January 30, 2012
When I was not setting, turning, spinning and polka-ing during the Celtic Society’s jaunt to Pitlochry, we had just enough time to visit a distillery. We – or at least I – would have contrived some way of fitting Blair Athol in irrespectively.
My previous visit to the home of Bell’s blended whisky was irritating in the extreme. I had discovered that morning that I could expect little more than a video and a dram at the distillery due to maintenance. I rocked up at the reception and exhibition area, got bored, and decided I had better set off for Edradour if I wanted to make it to Brechin before nightfall. I remember it as a smart plant, with an eager burn washing between the buildings.
Blair Athol Distillery, the home of Bell's.
Perth Road, Pitlochry, PH16 5LY, 01796 482003. Diageo. http://www.discovering-distilleries.com/blairathol/
APPEARANCE AND LOCATION: **** The distillery sits beneath the railway line, halfway up the braes that lead in to Pitlochry with the River Tummel at its foot. Beautiful stone buildings house the distillery, which sits within a courtyard. The burn which flows through it provides an extra scenic dimension.
‘Blair Athol Tour’: £6. See ‘My Tour’ below.
‘Flora and Fauna Tour’: £12.50. A tour of the distillery with a chance to taste the Blair Athol 12yo and two other expressions from the Flora and Fauna range. Mortlach 16yo and Linkwood 12yo are my recommendations.
‘Allt Dour Deluxe Tour’: £25. The distillery tour plus Blair Athol 12yo, Cask Strength distillery-exclusive and four other malts.
DISTILLERY-EXCLUSIVE BOTTLINGS: A cask-strength, Sherry-matured Blair Athol. 55.8% vol. and £55. I managed to wangle myself a dram of this and found it much lighter than the standard 12yo with more of an insistent creaminess and first. Delicate floral notes could be detected before planed oak took over. The palate was prickly and nutty with a good dose of vanilla but water didn’t help at all. A strange dram, and I would personally go for the standard bottling.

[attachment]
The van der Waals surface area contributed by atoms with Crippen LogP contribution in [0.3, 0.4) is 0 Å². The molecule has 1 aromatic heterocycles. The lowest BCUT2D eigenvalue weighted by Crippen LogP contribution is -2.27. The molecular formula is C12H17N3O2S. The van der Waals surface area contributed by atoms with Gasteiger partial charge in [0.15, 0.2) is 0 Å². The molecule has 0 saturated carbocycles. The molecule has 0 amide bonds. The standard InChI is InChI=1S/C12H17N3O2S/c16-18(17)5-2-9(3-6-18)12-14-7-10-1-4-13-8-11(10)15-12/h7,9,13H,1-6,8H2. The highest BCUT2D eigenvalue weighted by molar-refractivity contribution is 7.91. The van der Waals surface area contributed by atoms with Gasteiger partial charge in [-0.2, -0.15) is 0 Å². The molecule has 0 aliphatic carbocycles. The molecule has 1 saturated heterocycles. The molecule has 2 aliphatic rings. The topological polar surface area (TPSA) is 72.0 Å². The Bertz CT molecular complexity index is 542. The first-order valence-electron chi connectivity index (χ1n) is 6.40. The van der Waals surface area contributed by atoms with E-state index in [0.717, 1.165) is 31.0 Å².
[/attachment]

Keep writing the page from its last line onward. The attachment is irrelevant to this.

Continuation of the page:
My Tour – 23/01/2012
The Blair Athol reception and exhibition area.
THE RUNNING COMMENTARY: **
THE PROCESS AND EQUIPMENT: **
Notes: The tour commences from the courtyard, climbing up a series of steps into the old floor maltings, which now house the mashtun. Two waters only are required to extract the sugars from the grist, which are drained efficiently back down the hill to the four stainless steel washbacks. A short ferment (50 hours) produces the nutty characteristics required, and from there it is on to the stillhouse. Four tall and proud stills sit in the corners of the room, belching heat and a heavy, intriguing spirit. Standing by the ISRs, I could detect old gym crash mats and biscuit. From there it is across the bridge into the filling store for a cooper recruitment drive (there aren’t enough of them, apparently) and into the warehouse. The tour concludes on the balcony of the shop, with a dram.
GENEROSITY: (Only the one dram is available as part of the standard tour. Asking nicely is the way to do it.)
VALUE FOR MONEY: *